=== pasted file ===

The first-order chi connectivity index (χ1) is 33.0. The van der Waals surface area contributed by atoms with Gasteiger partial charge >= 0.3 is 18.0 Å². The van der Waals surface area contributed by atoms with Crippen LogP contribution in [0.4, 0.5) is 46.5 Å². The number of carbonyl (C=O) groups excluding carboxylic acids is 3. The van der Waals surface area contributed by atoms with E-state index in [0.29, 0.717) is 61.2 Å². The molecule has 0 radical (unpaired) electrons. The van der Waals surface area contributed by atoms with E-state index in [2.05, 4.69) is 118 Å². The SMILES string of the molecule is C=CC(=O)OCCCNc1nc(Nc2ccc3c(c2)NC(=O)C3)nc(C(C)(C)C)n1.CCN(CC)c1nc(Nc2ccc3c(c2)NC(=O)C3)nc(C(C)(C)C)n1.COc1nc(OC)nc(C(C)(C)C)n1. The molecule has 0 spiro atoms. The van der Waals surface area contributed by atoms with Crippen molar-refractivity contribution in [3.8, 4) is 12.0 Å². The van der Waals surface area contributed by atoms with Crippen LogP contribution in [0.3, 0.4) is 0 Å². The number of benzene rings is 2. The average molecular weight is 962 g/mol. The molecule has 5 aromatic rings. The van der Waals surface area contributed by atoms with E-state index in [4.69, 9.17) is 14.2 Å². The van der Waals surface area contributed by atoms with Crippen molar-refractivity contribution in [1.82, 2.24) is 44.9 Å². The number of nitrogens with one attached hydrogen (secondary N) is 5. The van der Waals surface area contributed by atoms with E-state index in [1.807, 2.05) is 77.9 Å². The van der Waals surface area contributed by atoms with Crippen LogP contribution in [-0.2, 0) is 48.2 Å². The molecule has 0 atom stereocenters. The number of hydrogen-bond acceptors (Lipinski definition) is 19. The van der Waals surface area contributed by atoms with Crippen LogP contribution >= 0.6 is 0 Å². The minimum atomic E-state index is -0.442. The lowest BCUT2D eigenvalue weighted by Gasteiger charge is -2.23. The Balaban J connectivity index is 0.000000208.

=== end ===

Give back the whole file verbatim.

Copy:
The first-order chi connectivity index (χ1) is 33.0. The van der Waals surface area contributed by atoms with Gasteiger partial charge >= 0.3 is 18.0 Å². The van der Waals surface area contributed by atoms with Crippen LogP contribution in [0.4, 0.5) is 46.5 Å². The number of carbonyl (C=O) groups excluding carboxylic acids is 3. The van der Waals surface area contributed by atoms with E-state index in [0.29, 0.717) is 61.2 Å². The molecule has 0 radical (unpaired) electrons. The van der Waals surface area contributed by atoms with E-state index in [2.05, 4.69) is 118 Å². The SMILES string of the molecule is C=CC(=O)OCCCNc1nc(Nc2ccc3c(c2)NC(=O)C3)nc(C(C)(C)C)n1.CCN(CC)c1nc(Nc2ccc3c(c2)NC(=O)C3)nc(C(C)(C)C)n1.COc1nc(OC)nc(C(C)(C)C)n1. The molecule has 0 spiro atoms. The van der Waals surface area contributed by atoms with Crippen molar-refractivity contribution in [3.8, 4) is 12.0 Å². The van der Waals surface area contributed by atoms with Crippen LogP contribution in [0.3, 0.4) is 0 Å². The number of benzene rings is 2. The average molecular weight is 962 g/mol. The molecule has 5 aromatic rings. The van der Waals surface area contributed by atoms with E-state index in [4.69, 9.17) is 14.2 Å². The van der Waals surface area contributed by atoms with Crippen molar-refractivity contribution in [1.82, 2.24) is 44.9 Å². The number of nitrogens with one attached hydrogen (secondary N) is 5. The van der Waals surface area contributed by atoms with E-state index in [1.807, 2.05) is 77.9 Å². The van der Waals surface area contributed by atoms with Crippen LogP contribution in [-0.2, 0) is 48.2 Å². The molecule has 0 atom stereocenters. The number of hydrogen-bond acceptors (Lipinski definition) is 19. The van der Waals surface area contributed by atoms with Crippen LogP contribution >= 0.6 is 0 Å². The minimum atomic E-state index is -0.442. The lowest BCUT2D eigenvalue weighted by Gasteiger charge is -2.23. The Balaban J connectivity index is 0.000000208.